Gov. Phil Murphy announced Friday that all NJ students in kindergarten through 12th grade, educators, staff and visitors will be required to mask up at the start of the school year in September. The news comes following rising numbers of COVID cases and concern over the Delta variant along with the recent CDC recommendations. The governor made the announcement at a public event today.
“The health and safety of our kids is among, if not my most sacred responsibility,” Murphy said. “There are issues that must always remain above politics and this is one of them. Anyone telling you that we can safely reopen our schools without requiring everyone inside to wear a mask is quite simply lying to you, because we can’t,” he said.
The governor has been adamant about the fact that New Jersey will return to full-time, in-person instruction this fall with no option for remote learning and reiterated on Friday that this would be the case. Regarding masks, back in June, he said he would leave it up to the individual school districts to decide whether to require masks for students and staff.
“I want as much as anybody else in our state to see our kids’ smiles as they start their school years. But I don’t want to see at the same time any of them getting sick needlessly or schools have to shut down again and go remote because of an outbreak, and especially of a dangerous variant that is putting kids in its crosshairs. Absent this requirement, that is where we will end up.”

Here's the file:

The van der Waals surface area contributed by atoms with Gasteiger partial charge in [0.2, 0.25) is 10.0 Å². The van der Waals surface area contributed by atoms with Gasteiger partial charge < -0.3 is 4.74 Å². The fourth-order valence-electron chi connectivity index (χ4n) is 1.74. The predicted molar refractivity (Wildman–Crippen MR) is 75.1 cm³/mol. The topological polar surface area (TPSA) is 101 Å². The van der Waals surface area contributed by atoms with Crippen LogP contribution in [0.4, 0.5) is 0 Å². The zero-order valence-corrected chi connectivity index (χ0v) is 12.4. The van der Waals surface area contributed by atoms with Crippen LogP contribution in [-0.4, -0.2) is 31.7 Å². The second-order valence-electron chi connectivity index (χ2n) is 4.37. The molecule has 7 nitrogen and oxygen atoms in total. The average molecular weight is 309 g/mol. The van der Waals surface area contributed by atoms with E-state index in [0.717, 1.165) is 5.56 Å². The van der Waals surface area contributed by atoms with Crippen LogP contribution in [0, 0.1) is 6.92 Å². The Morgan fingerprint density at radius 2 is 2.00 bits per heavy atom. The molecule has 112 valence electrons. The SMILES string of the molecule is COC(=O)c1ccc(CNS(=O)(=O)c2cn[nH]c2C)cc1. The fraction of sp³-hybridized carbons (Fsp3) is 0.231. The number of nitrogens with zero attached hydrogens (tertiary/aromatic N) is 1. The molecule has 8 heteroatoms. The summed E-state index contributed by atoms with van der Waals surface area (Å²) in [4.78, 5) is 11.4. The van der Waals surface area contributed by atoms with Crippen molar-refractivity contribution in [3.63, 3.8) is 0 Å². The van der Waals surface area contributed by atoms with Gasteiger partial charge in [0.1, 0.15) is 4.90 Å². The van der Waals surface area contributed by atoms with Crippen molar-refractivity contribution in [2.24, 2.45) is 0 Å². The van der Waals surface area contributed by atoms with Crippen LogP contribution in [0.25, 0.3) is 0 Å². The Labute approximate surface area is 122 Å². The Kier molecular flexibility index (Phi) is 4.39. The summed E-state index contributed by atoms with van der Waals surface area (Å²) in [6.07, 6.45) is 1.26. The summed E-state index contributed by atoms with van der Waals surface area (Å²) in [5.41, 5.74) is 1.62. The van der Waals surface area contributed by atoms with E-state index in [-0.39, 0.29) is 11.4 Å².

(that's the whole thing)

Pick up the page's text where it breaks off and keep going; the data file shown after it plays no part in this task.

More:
Nothing was mentioned in the governor’s address regarding the fact that since students will be in school for a full day of school, which includes lunch, how masks will be managed while they eat. Some parents will likely praise the move to require masks while others will oppose it, ready for a return to normalcy for their kids but Murphy stressed that this is the only way forward.
The CDC has recommended that students wear masks since those under age 12 are still ineligible for the vaccine.
“Due to the circulating and highly contagious Delta variant, CDC recommends universal indoor masking by all students (age 2 and older), staff, teachers, and visitors to K-12 schools, regardless of vaccination status,” reads an update on the CDC’s guidance for COVID-19 prevention in K-12 schools.
Hospitalizations and deaths from COVID remain well below the numbers they did at their peak, due in part to the fact that New Jersey has relatively high vaccination rates.